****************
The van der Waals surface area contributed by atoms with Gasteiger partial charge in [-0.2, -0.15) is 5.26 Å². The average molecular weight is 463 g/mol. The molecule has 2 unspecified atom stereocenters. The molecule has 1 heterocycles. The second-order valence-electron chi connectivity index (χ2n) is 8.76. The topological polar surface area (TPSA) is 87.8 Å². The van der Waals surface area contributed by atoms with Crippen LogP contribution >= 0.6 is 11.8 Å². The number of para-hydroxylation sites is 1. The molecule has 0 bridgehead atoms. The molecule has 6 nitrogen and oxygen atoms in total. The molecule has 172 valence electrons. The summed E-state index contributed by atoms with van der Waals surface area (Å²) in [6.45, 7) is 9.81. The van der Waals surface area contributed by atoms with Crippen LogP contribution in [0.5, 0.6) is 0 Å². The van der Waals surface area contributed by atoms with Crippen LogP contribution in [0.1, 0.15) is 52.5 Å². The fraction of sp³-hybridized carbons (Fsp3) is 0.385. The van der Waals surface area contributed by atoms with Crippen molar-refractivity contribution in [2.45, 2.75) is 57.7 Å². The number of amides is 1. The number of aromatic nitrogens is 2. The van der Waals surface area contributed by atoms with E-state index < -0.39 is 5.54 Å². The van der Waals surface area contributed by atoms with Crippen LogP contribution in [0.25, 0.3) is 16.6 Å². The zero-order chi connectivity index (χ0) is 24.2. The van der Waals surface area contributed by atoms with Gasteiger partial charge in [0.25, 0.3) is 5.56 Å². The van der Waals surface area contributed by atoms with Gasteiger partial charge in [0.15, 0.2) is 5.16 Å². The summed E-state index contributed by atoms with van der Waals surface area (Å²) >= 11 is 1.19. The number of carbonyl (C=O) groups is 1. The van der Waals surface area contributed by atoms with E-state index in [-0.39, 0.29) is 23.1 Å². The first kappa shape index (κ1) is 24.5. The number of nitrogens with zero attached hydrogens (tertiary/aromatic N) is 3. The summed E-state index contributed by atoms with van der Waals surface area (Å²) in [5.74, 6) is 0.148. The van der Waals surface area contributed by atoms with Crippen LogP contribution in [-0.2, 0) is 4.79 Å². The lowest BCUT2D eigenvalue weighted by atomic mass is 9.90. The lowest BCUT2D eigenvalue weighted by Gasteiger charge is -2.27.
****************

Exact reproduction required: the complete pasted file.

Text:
The van der Waals surface area contributed by atoms with Gasteiger partial charge in [-0.2, -0.15) is 5.26 Å². The average molecular weight is 463 g/mol. The molecule has 2 unspecified atom stereocenters. The molecule has 1 heterocycles. The second-order valence-electron chi connectivity index (χ2n) is 8.76. The topological polar surface area (TPSA) is 87.8 Å². The van der Waals surface area contributed by atoms with Crippen LogP contribution >= 0.6 is 11.8 Å². The number of para-hydroxylation sites is 1. The molecule has 0 bridgehead atoms. The molecule has 6 nitrogen and oxygen atoms in total. The molecule has 172 valence electrons. The summed E-state index contributed by atoms with van der Waals surface area (Å²) in [6.45, 7) is 9.81. The van der Waals surface area contributed by atoms with Crippen LogP contribution in [0.5, 0.6) is 0 Å². The van der Waals surface area contributed by atoms with Crippen LogP contribution in [0.1, 0.15) is 52.5 Å². The fraction of sp³-hybridized carbons (Fsp3) is 0.385. The van der Waals surface area contributed by atoms with Crippen molar-refractivity contribution in [2.45, 2.75) is 57.7 Å². The number of amides is 1. The number of aromatic nitrogens is 2. The van der Waals surface area contributed by atoms with E-state index < -0.39 is 5.54 Å². The van der Waals surface area contributed by atoms with Crippen LogP contribution in [0.25, 0.3) is 16.6 Å². The zero-order chi connectivity index (χ0) is 24.2. The van der Waals surface area contributed by atoms with Gasteiger partial charge in [0.25, 0.3) is 5.56 Å². The van der Waals surface area contributed by atoms with Gasteiger partial charge in [0.15, 0.2) is 5.16 Å². The summed E-state index contributed by atoms with van der Waals surface area (Å²) >= 11 is 1.19. The number of carbonyl (C=O) groups is 1. The van der Waals surface area contributed by atoms with E-state index in [-0.39, 0.29) is 23.1 Å². The first kappa shape index (κ1) is 24.5. The number of nitrogens with zero attached hydrogens (tertiary/aromatic N) is 3. The summed E-state index contributed by atoms with van der Waals surface area (Å²) in [5.74, 6) is 0.148. The van der Waals surface area contributed by atoms with Crippen LogP contribution in [-0.2, 0) is 4.79 Å². The lowest BCUT2D eigenvalue weighted by atomic mass is 9.90. The lowest BCUT2D eigenvalue weighted by Gasteiger charge is -2.27.